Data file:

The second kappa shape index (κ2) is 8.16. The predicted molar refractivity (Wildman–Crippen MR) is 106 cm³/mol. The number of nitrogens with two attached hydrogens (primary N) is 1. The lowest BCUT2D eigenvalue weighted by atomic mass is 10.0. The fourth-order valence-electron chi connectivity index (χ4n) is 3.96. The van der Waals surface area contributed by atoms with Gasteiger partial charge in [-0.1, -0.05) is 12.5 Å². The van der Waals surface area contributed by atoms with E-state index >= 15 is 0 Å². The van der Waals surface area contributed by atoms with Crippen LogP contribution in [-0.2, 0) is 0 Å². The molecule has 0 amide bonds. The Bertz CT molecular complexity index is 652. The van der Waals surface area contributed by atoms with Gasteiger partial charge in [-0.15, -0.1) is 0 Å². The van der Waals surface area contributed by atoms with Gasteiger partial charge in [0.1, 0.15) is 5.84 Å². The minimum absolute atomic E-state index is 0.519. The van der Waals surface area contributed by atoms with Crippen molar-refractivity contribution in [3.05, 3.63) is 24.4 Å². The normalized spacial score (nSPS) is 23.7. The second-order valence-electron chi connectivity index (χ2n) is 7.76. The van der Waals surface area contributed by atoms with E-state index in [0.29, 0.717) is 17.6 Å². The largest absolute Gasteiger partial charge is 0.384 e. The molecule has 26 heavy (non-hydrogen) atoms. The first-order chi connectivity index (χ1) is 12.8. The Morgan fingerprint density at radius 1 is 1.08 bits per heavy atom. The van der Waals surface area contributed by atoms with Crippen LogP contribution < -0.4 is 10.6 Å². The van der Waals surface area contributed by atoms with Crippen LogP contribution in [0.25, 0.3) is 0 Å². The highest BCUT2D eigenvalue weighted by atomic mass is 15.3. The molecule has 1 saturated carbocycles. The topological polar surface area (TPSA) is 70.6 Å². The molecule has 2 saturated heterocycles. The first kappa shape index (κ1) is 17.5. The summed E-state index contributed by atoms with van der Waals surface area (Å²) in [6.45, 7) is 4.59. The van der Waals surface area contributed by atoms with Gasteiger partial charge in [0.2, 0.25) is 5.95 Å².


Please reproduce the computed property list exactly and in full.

The second kappa shape index (κ2) is 8.16. The predicted molar refractivity (Wildman–Crippen MR) is 106 cm³/mol. The number of nitrogens with two attached hydrogens (primary N) is 1. The lowest BCUT2D eigenvalue weighted by atomic mass is 10.0. The fourth-order valence-electron chi connectivity index (χ4n) is 3.96. The van der Waals surface area contributed by atoms with Gasteiger partial charge in [-0.1, -0.05) is 12.5 Å². The van der Waals surface area contributed by atoms with E-state index >= 15 is 0 Å². The van der Waals surface area contributed by atoms with Crippen LogP contribution in [-0.2, 0) is 0 Å². The molecule has 0 amide bonds. The Bertz CT molecular complexity index is 652. The van der Waals surface area contributed by atoms with Gasteiger partial charge in [-0.15, -0.1) is 0 Å². The van der Waals surface area contributed by atoms with Gasteiger partial charge in [0.1, 0.15) is 5.84 Å². The minimum absolute atomic E-state index is 0.519. The van der Waals surface area contributed by atoms with Crippen molar-refractivity contribution in [3.05, 3.63) is 24.4 Å². The normalized spacial score (nSPS) is 23.7. The second-order valence-electron chi connectivity index (χ2n) is 7.76. The van der Waals surface area contributed by atoms with E-state index in [0.29, 0.717) is 17.6 Å². The largest absolute Gasteiger partial charge is 0.384 e. The molecule has 26 heavy (non-hydrogen) atoms. The first-order chi connectivity index (χ1) is 12.8. The Morgan fingerprint density at radius 1 is 1.08 bits per heavy atom. The van der Waals surface area contributed by atoms with Crippen LogP contribution < -0.4 is 10.6 Å². The van der Waals surface area contributed by atoms with Crippen LogP contribution in [0.25, 0.3) is 0 Å². The highest BCUT2D eigenvalue weighted by atomic mass is 15.3. The molecule has 1 saturated carbocycles. The topological polar surface area (TPSA) is 70.6 Å². The molecule has 2 saturated heterocycles. The first kappa shape index (κ1) is 17.5. The summed E-state index contributed by atoms with van der Waals surface area (Å²) in [6.45, 7) is 4.59. The van der Waals surface area contributed by atoms with Gasteiger partial charge in [0.2, 0.25) is 5.95 Å².